US President Donald Trump warned Turkey on Monday against going too far in Syria, one day after giving Ankara a green light to invade its southern neighbor and sparking panic among Washington’s Kurdish allies.
The US pulled back 50 to 100 “special operators” from Syria’s northern frontier, where they have served as a buffer between the Turkish military and the Kurdish-led Syrian Democratic Forces, after Trump’s surprise announcement in advance of an expected operation ordered by Ankara.
In a day of foreign policy turmoil, Trump came under heavy criticism from top Republicans for abandoning the Kurds, who were crucial in the years-long campaign to defeat Islamic State.
Trump appeared to then backpedal, warning Ankara he would “obliterate” the country’s economy if they went too far — without explaining what that meant.
“I have told Turkey that if they do anything outside of what we would think is humane… they could suffer the wrath of an extremely decimated economy,” he said.
However Trump also said he wanted to end the US military presence in the region.
“We want to bring our troops back home from these endless wars and we’re like a police force. We’re not fighting. We’re policing.”
A senior administration official denied Trump had given a “green light” to an invasion, which raised the threat that thousands of Islamic State fighters that the Kurds hold prisoner could be freed amid a fresh conflict.
“It appears the Turks are intent on some sort of military operation,” the official said on grounds of anonymity, adding: “There will be no US armed forces involvement.”
US allies abandoned?
Even Trump’s allies accused him of turning his back on the Kurds, who say they lost some 11,000 fighters taking the lead in the battle against the Islamic State.
“A precipitous withdrawal of US forces from Syria would only benefit Russia, Iran, and the Assad regime,” said Senate Majority leader Mitch McConnell, one of the senior Republicans who criticized Trump.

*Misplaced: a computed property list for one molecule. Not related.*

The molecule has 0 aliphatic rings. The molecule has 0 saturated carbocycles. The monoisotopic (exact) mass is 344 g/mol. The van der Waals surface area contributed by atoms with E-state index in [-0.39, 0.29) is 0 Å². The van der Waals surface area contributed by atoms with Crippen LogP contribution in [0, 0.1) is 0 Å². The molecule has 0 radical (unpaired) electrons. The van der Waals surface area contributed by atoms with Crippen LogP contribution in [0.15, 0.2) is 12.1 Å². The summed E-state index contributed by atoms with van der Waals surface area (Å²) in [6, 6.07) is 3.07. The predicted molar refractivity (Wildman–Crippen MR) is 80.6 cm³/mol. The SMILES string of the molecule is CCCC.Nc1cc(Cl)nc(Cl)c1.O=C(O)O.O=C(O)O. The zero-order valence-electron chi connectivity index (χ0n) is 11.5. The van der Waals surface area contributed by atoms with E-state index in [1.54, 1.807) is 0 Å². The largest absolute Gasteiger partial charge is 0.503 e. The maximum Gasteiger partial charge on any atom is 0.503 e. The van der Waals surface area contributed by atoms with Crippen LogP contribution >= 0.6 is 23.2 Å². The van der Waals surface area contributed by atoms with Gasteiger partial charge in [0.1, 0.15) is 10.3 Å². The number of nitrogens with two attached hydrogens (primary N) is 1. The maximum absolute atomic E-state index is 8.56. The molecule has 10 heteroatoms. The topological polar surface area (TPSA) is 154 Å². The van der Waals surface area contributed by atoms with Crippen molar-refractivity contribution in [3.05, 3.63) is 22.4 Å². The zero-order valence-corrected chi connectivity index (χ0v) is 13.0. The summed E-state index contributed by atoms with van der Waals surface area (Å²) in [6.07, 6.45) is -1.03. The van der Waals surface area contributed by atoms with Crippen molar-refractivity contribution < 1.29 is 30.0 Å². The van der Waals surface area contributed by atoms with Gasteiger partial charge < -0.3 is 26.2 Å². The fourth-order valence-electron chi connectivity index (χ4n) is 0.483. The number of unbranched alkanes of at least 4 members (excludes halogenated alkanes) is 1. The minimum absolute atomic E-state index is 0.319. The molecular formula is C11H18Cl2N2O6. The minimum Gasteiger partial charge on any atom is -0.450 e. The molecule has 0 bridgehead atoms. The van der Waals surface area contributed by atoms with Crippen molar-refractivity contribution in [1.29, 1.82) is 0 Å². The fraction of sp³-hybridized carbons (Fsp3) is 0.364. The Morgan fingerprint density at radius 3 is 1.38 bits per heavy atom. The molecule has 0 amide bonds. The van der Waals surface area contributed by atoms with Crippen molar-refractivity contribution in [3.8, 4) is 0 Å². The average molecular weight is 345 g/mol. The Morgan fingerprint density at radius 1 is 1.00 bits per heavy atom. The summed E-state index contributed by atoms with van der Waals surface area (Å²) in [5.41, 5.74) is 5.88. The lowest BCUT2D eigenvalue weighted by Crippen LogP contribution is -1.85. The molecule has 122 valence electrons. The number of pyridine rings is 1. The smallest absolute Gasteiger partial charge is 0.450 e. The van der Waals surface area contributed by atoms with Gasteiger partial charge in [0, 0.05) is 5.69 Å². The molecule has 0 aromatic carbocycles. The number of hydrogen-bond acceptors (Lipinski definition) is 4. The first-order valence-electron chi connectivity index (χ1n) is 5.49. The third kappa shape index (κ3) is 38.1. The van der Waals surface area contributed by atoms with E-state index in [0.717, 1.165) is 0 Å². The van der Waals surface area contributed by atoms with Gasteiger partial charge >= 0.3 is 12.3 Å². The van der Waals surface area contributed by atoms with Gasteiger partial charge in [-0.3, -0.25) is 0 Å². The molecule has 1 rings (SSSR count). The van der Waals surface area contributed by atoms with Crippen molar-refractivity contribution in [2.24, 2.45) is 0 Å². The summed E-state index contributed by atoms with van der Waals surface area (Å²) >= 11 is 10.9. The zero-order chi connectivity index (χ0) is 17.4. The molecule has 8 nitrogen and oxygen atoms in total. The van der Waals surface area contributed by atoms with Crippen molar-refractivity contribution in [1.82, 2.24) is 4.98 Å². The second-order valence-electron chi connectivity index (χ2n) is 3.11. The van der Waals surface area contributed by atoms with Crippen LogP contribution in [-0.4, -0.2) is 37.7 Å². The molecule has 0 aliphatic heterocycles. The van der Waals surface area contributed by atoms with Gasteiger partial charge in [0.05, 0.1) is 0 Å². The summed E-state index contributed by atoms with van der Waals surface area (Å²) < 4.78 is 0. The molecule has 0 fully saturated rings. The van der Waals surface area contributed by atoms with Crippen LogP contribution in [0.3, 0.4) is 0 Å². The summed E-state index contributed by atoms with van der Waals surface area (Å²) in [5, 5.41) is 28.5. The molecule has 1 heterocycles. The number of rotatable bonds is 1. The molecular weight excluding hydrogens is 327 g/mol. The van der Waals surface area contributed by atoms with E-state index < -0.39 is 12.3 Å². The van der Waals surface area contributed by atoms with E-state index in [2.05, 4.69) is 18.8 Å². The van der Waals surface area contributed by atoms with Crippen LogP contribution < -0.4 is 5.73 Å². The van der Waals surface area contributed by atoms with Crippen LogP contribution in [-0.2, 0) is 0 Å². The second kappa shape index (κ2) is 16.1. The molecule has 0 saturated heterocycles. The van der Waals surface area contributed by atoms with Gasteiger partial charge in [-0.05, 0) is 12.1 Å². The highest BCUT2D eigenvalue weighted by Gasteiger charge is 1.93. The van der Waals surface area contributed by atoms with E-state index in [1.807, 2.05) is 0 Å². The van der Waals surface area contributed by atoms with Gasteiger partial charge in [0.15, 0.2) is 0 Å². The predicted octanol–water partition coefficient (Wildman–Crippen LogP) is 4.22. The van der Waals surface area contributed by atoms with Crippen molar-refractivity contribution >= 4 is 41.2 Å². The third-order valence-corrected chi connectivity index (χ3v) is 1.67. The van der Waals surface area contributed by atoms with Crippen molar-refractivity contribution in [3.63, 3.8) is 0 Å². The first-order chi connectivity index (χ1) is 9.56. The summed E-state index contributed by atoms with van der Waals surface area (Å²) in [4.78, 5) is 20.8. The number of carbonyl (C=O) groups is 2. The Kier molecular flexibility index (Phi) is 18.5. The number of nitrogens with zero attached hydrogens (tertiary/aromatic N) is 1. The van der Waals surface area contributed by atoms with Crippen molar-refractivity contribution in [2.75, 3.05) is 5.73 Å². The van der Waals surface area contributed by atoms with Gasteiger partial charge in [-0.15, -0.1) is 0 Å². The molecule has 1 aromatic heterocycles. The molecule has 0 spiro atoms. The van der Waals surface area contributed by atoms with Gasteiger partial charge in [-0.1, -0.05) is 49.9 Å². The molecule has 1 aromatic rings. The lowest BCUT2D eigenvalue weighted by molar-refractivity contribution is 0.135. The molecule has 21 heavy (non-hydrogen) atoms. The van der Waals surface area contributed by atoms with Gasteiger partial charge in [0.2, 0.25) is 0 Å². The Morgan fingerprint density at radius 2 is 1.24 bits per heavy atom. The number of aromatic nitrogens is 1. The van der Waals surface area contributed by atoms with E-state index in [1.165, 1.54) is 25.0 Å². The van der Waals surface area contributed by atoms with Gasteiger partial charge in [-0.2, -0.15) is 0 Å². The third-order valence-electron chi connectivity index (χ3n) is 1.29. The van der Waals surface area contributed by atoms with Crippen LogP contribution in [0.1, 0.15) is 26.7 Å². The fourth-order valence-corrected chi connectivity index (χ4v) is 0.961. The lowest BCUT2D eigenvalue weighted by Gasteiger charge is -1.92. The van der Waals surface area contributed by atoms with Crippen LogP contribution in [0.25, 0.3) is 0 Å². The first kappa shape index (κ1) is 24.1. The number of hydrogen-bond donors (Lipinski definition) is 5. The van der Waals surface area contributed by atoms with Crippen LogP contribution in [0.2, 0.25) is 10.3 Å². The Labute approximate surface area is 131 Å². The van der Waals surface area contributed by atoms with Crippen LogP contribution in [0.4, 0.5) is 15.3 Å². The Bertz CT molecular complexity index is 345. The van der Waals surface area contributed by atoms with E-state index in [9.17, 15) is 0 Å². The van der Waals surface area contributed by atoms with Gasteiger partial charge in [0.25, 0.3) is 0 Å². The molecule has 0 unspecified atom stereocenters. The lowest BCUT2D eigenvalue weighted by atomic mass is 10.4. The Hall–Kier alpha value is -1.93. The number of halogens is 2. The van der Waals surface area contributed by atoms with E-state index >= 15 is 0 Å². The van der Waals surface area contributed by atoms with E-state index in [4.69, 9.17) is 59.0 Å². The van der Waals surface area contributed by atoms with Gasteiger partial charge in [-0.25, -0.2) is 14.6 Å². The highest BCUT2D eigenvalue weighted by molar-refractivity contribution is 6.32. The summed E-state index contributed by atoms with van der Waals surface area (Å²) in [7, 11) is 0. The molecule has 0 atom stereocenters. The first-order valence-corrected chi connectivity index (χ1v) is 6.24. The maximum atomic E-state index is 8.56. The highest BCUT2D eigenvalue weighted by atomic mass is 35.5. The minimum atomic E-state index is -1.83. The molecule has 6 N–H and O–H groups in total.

“And it would increase the risk that ISIS and other terrorist groups regroup,” he said.
Turkish President Recep Tayyip Erdogan said Monday that the operation could “come any night without warning,” while Kurds in the area girded for fighting.
“The prudent should prepare for war,” said Mustefa Bozan, a 79-year-old shopkeeper in Ras al-Ain, where a contingent of US Special Forces had been until early Monday.
The Kurds lead the Syrian Democratic Forces, who were essential in the US-led coalition that defeated the Islamic State.
Turkey regards Kurdish forces within the SDF as a terror threat because it maintains ties to Kurdish militants inside Turkey, and has vowed to crush them.
Ankara says it wants to establish a “safe zone” on the Syrian side of the border where it could send back some of the 3.6 million refugees from the eight-year civil war.
Kurds argue that Ankara’s goal is to dilute their dominance in the region with an influx of mostly Sunni Arab refugees now living in southwestern Turkey.
Pentagon warns of destabilization
Trump’s announcement appeared to have caught many US officials by surprise, and they spent Monday seeking to discourage Ankara from acting.
Pentagon spokesman Jonathan Hoffman warned Turkey of destabilizing blowback to the region if it invades.
“The Department of Defense made clear to Turkey — as did the president — that we do not endorse a Turkish operation in Northern Syria,” he said.
SDF spokesman Mustefa Bali said Washington’s decision “is about to ruin the trust and cooperation between the SDF and US.”
“As the Syrian Democratic Forces, we are determined to defend our land at all costs,” the group said.
A Turkish attack raised the specter of some 10,000 Islamic State fighters currently held by the SDF being let loose if SDF soldiers have to battle Turkish troops.
Around 2,000 of them are IS “foreign fighters”, and Trump assailed US allies in Europe for not taking back their nationals.
If they escape or are released, the could reconstitute the Islamic State, less than one year after it was defeated and its “caliphate” disintegrated.
Trump declared that it would be the responsibility of Turkey and other countries to deal with the IS prisoners.
“Turkey, Europe, Syria, Iran, Iraq, Russia and the Kurds will now have to figure the situation out, and what they want to do with the captured ISIS fighters in their ‘neighborhood,'” he said, using another acronym for the jihadists.
Fearing yet another chapter of bloodshed and mass displacement, the United Nations said it was “preparing for the worst.”
The European Union warned that civilians would once again bear the brunt of a military assault.